7 tips to plan a smarter retirement
Cruise into your golden years with these resources
Cruise into your golden years with these resources
This cheat sheet on retirement planning tips is part of our series on the basics of personal finance as part of Financial Literacy Month. On Friday, MoneySense will have a special Facebook Live testing other magazine editors on their money sense. Tune in live at 3 p.m. on our Facebook page to watch us put them to the test. Follow us and participate if you think you know your stuff.
Saving for retirement is always a challenge. But a number of factors have added up in recent years that make it even tougher on those entering or preparing to enter retirement. Jonathan Chevreau, Retired Money columnist for MoneySense, says the strength and predictability of defined benefit pensions (which pay out until death based on your earnings) is disappearing, as corporate plans move to defined contribution pensions (which build wealth based on employee and corporate contributions but do not pay out based on guaranteed formulas). That’s hard enough, Chevreau argues, but where “financial oppression” really takes hold is that retirees are stuck with bond yields that are sitting close to zero, which means nest eggs stop growing as fast and have to be drawn down a lot faster than they were for past generations.
You can start taking Canada Pension Plan benefits between the age of 60 and 70. It’s worth spending some time figuring out which age is right for you. There are a number of tax and income factors that could guide you to choose the standard age of 65, or to start early or delay as long as possible.
And how you approach that decision could be influenced by how you approach another: When to start tapping the Old Age Security benefit. For the OAS, you can begin to receive your benefit at between 65 and 70 years of age. Be sure to consider both the cases for early and later pension benefits when researching what’s best for you.
When it’s decades away, retirement is hard to really visualize. You put your head down and work and sock away as much as you can, knowing it will help build a nice nest egg for when you’re done your working life. But what if you’re following someone else’s plan and not the one for you? Experts say a little self understanding today can lead to fewer surprises when you meet the future you. Find out if you’re a Continuer, an Involved Spectator —or an Easy Glider.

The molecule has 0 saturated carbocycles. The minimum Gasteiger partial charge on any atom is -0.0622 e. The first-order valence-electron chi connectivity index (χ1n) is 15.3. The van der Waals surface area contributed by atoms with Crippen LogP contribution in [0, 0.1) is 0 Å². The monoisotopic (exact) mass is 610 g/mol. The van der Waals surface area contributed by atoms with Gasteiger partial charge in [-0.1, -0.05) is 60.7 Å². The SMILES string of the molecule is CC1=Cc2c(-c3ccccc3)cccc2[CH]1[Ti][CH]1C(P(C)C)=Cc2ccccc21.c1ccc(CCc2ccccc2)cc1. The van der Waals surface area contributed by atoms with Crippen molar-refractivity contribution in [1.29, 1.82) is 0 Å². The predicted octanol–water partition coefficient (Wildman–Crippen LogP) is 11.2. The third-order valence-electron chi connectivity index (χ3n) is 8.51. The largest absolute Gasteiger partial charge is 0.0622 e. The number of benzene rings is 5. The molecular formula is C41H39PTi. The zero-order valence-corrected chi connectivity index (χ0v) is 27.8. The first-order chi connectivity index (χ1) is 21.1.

If you really want to find an excuse not to sock away money in an RRSP for your retirement, it’s easy. Why? Because there are always other competing priorities. In your 20s, paying the rent and keeping up with your bills doesn’t leave much left to put away. In your 30s, you might have been lucky enough to buy a house, but now you’re stretched. By 40, you might have a big mortgage and a young family. Sometimes just putting a few dollars in your kids’ RESP can seem out of reach. By your mid 50s, you finally have some cash flow but by then you might be in a panic that you’ll run out of time. The MoneySense Savvy Investor’s Guide to RRSPs can help keep you on track, whatever stage you’re at.
The proposed changes to the Canada Pension Plan will be felt in increments, as the enhanced version gets phased in alongside the current plan. When in full effect, the enhanced plan is intended to replace roughly 33% of average earnings (up to a threshold), versus the 25% target of the current plan. The full impact will only be felt by those who are currently still in high school. As David Aston explains, as the new plan gets phased in Canadians will essentially be served by two plans. He details the differences in the plans, side by side.
Each year, as part of our popular Best Places ranking package, MoneySense breaks out a separate ranking of the best places to retire in Canada. A nice climate is always a factor, but we can’t all live in Victoria, B.C., so our ranking factors include a full range of inputs including crime rate, housing affordability, access to health care and average income. In 2016, Rimouski came out on top. And Victoria? It did manage to break the top five.
Logic would suggest you should want to hold money in your RRSP for as long as you can, to allow it to grow without being taxed. But the looming conversion of your RRSP into an RRIF at the age of 71 can change your strategy, says Jonathan Chevreau, Retired Money columnist at MoneySense. When you are forced to convert an RRSP into a RRIF, that means your income is going to rise. Depending on your financial picture, that extra income on top of your pension means you may face a “clawback” of your Old Age Security.
Knowing that situation will arise when you turn 71, you may want to start pulling money out of your RRSP in your early 60s or whenever you have retired. That way, although you will have to declare the withdrawal as income, you might be able to pay tax on it at a lower rate than you would when you’re 71 and earning more. Plus, you may be able to structure your OAS to start later so that you can withdraw more of your RRSP and avoid the clawback.
Think you’re ready to test your money sense? Follow us on Facebook and tune in Nov. 18, 2016 at 3 p.m. EST to our Facebook Live video where we will test magazine editors on their personal finance chops. If you know the answer, make sure to chime in and comment! This retirement cheat sheet will help you prepare, so get studying.
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